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Biological Communities: River Mouths, Brackish and Estuarine Coastal Wetlands

River Mouths, Brakish and Estuarine Coastal Wetlands
VI. Humans and the DryingLandscape

iconFreshwater drainages, including river mouths, represent the most endangered ecosystem in the Monterey Bay area and throughout much of central and southern California (Naiman et al. 1995). The number of endangered and other special status species is an indicator of the ecosystem problem, but the extensive ditching and loss of freshwater habitat is a more obvious measure of its endangered status (Franklin 1993, Orians 1993).

Despite the endangered ecosystem status of MBNMS coastal wetlands, the Monterey Bay region is recognized as one of 18 major biodiversity hot spots on the planet (Wilson 1995). Though the number of endangered and other special status species is highest in the coastal scrub and chaparral plant communities, the restoration of freshwater habitats and communities will have the most significant regional positive impact on biodiversity due to the simultaneous enhancement of wildlife corridors, as well as aquifer recharge and water quality (Naiman et al 1995). The latter two are directly linked to increased water retention along wet corridors, which promotes growth of dense plant communities forming a retention and recharge sponge. The restored wet corridor holds more water for a longer period, and provides the most effective water quality filter in the watershed (Hammer and Bastian 1989).

The last 150 years of severe degradation of MBNMS watersheds has had several direct impacts on marine habitats. Rivers transport less sand into the bay; consequently, many MBNMS beaches are eroding (Arnal et al. 1975, Griggs 1987, McGrath 1987; and see Geology section). Wet corridors support relatively little vegetation, and therefore transport much less wood and other organic debris to the intertidal and subtidal beach environment. This in turn decreases erosion protection and wrack habitats for coastal wildlife. Without the cleansing filters of dense plant communities, many rivers are highly turbid, reducing plankton production and thus food for animals in the river mouths and adjacent offshore habitats. Freshwater corridors collect worrisome urban and agricultural chemicals and transport these to river sinks, particularly the estuarine lagoons at the river mouths, and then into the nearshore marine environment (Oakden and Oliver 1990, Ladd et al. 1984, Watkins et al. 1984).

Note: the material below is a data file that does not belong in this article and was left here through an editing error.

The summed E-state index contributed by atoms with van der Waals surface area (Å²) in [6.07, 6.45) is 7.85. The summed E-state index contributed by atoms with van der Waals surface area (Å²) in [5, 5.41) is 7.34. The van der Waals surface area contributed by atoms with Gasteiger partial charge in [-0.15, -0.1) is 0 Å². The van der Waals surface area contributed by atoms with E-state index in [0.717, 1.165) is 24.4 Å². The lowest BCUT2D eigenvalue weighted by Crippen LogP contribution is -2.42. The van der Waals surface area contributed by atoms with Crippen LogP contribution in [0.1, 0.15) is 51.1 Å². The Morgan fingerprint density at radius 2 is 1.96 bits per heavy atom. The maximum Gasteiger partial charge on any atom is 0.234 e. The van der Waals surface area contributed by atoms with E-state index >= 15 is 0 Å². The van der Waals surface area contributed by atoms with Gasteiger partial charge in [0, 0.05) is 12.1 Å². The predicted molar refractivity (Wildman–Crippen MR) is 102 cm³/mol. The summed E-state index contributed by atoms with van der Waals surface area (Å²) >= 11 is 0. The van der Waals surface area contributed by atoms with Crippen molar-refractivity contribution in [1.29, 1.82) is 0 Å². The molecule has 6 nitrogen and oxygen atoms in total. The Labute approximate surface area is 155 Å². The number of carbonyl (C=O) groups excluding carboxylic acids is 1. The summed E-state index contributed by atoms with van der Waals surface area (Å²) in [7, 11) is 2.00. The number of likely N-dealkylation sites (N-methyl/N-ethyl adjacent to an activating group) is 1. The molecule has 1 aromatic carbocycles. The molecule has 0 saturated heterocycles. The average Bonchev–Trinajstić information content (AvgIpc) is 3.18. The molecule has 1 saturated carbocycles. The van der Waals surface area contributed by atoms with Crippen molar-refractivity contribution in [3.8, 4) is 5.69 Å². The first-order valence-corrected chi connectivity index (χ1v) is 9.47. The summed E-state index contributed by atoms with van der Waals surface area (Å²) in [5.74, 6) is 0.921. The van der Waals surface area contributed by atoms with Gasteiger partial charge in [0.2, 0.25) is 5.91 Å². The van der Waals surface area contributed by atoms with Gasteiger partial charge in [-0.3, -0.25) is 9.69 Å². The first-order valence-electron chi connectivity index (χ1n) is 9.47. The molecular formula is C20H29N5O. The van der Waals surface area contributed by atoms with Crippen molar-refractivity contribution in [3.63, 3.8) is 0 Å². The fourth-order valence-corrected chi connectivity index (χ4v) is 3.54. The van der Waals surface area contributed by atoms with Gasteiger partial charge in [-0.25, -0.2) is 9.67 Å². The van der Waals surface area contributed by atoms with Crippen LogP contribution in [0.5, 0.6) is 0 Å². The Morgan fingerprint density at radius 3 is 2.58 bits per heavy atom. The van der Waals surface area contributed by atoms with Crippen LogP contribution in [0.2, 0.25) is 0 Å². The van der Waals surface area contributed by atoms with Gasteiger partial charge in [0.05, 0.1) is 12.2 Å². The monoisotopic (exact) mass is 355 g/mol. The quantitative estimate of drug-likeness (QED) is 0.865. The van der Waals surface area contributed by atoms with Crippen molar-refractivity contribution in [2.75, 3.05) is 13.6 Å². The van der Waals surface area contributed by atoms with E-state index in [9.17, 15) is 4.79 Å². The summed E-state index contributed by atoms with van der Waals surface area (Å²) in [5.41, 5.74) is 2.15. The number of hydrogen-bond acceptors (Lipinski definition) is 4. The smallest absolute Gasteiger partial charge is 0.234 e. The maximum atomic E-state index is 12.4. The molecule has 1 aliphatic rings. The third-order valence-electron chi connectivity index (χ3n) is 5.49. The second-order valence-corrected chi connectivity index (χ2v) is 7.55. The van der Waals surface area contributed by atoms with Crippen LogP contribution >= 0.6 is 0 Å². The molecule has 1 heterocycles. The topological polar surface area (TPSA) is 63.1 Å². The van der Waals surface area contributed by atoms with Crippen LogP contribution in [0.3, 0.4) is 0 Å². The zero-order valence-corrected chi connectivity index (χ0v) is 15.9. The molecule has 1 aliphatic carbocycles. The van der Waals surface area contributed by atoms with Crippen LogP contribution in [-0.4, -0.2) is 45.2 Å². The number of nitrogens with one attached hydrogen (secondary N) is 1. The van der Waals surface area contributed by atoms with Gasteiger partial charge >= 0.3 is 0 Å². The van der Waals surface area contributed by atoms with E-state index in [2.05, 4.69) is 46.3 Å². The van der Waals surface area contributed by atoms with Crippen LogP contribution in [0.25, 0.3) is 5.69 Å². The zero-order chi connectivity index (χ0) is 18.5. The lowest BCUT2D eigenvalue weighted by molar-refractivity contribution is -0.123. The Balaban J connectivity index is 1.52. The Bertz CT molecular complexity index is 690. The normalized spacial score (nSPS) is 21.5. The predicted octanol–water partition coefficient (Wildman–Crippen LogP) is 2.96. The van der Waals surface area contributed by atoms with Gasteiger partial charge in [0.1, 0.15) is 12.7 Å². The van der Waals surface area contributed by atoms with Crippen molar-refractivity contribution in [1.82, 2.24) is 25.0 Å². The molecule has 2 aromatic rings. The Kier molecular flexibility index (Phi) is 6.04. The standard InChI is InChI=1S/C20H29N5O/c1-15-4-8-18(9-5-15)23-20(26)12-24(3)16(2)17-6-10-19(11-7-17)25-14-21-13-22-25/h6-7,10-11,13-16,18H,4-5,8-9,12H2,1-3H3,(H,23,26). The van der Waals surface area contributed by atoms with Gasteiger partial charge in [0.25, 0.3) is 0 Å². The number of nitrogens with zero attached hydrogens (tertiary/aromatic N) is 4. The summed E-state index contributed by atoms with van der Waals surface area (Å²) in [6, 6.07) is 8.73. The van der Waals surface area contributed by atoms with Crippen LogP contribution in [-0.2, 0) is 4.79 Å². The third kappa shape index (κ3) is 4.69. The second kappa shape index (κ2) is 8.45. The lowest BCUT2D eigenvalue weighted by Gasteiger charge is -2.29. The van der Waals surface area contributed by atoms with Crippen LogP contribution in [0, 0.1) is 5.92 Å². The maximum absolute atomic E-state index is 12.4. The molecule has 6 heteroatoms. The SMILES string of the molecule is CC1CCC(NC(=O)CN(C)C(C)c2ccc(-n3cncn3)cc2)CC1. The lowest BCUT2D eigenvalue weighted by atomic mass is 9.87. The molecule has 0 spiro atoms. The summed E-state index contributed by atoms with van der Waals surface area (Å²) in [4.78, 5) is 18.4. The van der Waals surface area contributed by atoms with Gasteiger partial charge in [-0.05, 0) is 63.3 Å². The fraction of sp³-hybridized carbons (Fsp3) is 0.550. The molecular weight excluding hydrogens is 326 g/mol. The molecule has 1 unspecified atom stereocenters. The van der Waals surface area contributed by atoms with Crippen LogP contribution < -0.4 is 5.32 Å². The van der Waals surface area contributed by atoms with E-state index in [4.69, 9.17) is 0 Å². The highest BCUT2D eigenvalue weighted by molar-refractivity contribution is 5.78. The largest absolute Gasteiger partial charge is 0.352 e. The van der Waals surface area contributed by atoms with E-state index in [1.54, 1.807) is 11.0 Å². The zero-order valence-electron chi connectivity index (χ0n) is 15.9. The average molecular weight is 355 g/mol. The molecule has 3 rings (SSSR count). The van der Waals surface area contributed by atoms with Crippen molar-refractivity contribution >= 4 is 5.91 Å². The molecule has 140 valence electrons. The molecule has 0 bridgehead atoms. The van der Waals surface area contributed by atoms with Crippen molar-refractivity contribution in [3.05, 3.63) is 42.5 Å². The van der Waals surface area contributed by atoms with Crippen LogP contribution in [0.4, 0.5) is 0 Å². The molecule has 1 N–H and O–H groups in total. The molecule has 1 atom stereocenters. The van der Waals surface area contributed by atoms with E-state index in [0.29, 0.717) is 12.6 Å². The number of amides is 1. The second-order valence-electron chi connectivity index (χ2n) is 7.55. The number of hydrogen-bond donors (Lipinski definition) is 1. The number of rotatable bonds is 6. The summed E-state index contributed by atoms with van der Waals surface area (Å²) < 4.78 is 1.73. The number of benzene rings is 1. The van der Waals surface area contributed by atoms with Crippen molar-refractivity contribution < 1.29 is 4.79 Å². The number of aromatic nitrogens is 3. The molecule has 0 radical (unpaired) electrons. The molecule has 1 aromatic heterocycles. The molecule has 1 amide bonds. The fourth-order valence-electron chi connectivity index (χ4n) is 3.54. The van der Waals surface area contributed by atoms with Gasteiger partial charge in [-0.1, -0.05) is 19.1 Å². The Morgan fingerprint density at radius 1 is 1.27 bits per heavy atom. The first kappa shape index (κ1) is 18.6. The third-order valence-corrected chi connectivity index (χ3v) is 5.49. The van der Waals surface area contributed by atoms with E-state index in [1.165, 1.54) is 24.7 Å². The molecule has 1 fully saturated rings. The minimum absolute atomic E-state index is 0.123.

While these problems are significant, none is more widespread and of greater impact than the loss of fresh water and the tremendous decrease in water resource values in the watersheds of Monterey Bay. These values include surface water retention, groundwater recharge, flood control, water quality, fire protection and biodiversity (Watershed Institute 1996).

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Section V. Animals
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